This news sent shock waves through the Union Army. General Grant began to contemplate siege, but Confederate Generals Floyd, Pillow, and Buckner would not give Grant the chance. Once they got through celebrating the victory against the gunboats, they began to take a long, hard look at their situation. The Confederate forces were spread out evenly around the two-and-one-half miles of outer earthworks. Simon Buckner was in command of the Confederate right while Bushrod Johnson was in command of the Confederate left. Gideon Pillow had been in overall command of the fort until the arrival of John B. Floyd on February 13. The Confederate generals realized that, while they had defeated the gunboats, they were still surrounded by a superior force whose numbers had been growing while their numbers had not. Johnston had sent them to Fort Donelson to delay General Grant and to cover Johnston’s withdrawal from Bowling Green. They had additional instructions to then remove the army from the fort and join General Johnston in Nashville. The Confederate generals agreed the time had come to act. They decided on a plan to break through the Union lines and take their army out to Nashville using two roads on the Confederate left wing. The plan called for Pillow to take command of Johnson’s Division and to mass them on the extreme left of the Confederate lines. Confederate Colonel Adolphus Heiman’s Brigade would hold its position in the Confederate center. Buckner’s Division would move into the gap between Heiman’s Brigade and Pillow’s Division. This would place most of the Confederate army on the left wing and almost nobody on the right wing.
The plan called for Pillow’s Division to launch the attack against the Union right. Once the Union right was turned and being forced back around the earthworks, Buckner’s Division would join the attack. Once the roads were open, the retreat to Nashville could take place. At daybreak on February 15, Pillow’s Division hit the Union right, under General John McClernand, hard. This massed and determined attack began to turn the Union right and forced them back along the roads used to surround Fort Donelson. McClernand realized he was in trouble and sent word to the other division commanders and to Grant requesting help. Grant had not anticipated this type of action from the Confederates. He had left his headquarters before daylight and traveled several miles downstream to inspect the gunboats. The only instructions left to his division commanders was to hold their positions and not to bring on a general engagement. Instead, the Confederate generals had brought the engagement to the Union Army. During Grant’s absence, no one was there to make a decision. McClernand’s rider was told he would find General Grant somewhere downstream. This confusion helped the Confederates, and the Union right continued to give way. Lew Wallace, division commander for the Union center, eventually decided that, if he were going to hold his position, he would have to help McClernand hold the right wing. C.F. Smith, division commander for the Union left, also sent one brigade to help McClernand. By mid-afternoon, McClernand’s Division had been pushed off the battlefield and was trying to reform while Wallace’s Division and the brigade from Smith’s Division had crossed Indian Creek and moved into position to block the Confederate attack. This Union position was well beyond the River and Forge Roads, which meant that those roads were open to the Confederates as escape routes to Nashville.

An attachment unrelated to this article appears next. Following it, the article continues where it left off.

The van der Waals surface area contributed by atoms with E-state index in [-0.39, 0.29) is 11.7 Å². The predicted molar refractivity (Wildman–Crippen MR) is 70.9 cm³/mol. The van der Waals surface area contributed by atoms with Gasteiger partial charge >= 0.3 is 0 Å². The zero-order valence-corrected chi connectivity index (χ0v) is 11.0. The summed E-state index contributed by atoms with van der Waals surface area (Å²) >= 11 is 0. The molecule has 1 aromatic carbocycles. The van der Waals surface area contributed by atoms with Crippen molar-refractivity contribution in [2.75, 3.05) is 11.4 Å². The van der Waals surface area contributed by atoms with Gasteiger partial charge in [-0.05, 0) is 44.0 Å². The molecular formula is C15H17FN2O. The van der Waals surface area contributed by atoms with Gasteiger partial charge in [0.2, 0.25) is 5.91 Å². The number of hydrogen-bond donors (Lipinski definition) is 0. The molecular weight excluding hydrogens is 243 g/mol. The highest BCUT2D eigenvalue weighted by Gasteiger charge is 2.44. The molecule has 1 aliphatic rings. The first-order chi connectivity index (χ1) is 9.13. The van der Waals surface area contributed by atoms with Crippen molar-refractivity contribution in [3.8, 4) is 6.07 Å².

The Confederate attack seemed to stall and there was a lull on the battlefield. Buckner ordered additional infantry regiments and artillery forward to strengthen his position. He intended to press the attack or hold his position so that the rest of the Confederate Army could escape while his division served as a rear guard. Pillow sent a telegram to Johnston, in Nashville, announcing, “…The day is ours,” and sent orders directing Buckner and all Confederate forces to withdraw inside the earthworks. Buckner questioned the order. He did not see the reason to simply give up all the area they had fought for and won that day. Pillow reiterated his original order and Buckner reluctantly began to comply. General Floyd arrived and asked why Buckner was moving back inside the earthworks. Buckner expressed his disagreement with Pillow’s order and Floyd went to confer with Pillow. Ultimately, the Confederate command decided to pull back inside the earthworks.
While the Confederate generals were arguing and debating about what actions they should be taking, Grant arrived on the battlefield. He found confusion among some of the Union forces; men wandering around with empty cartridge boxes while wagons of ammunition stood nearby. Captured Confederate soldiers with knapsacks and bedrolls had caused fear that the Confederates were prepared to fight the Union army back to Fort Henry. Grant realized that the Confederates in Fort Donelson were trying to escape and he began issuing orders to get these regiments back into line and properly equipped with ammunition. He ordered Wallace and McClernand to retake the area lost during the morning attack. He also believed that, for the Confederates to have hit him so hard in one place, they must have weakened their line somewhere else. He rode off to order General Smith to attack the Confederate right wing. As he was riding along, he yelled to the men to rally, not to let the enemy escape, and the men responded well.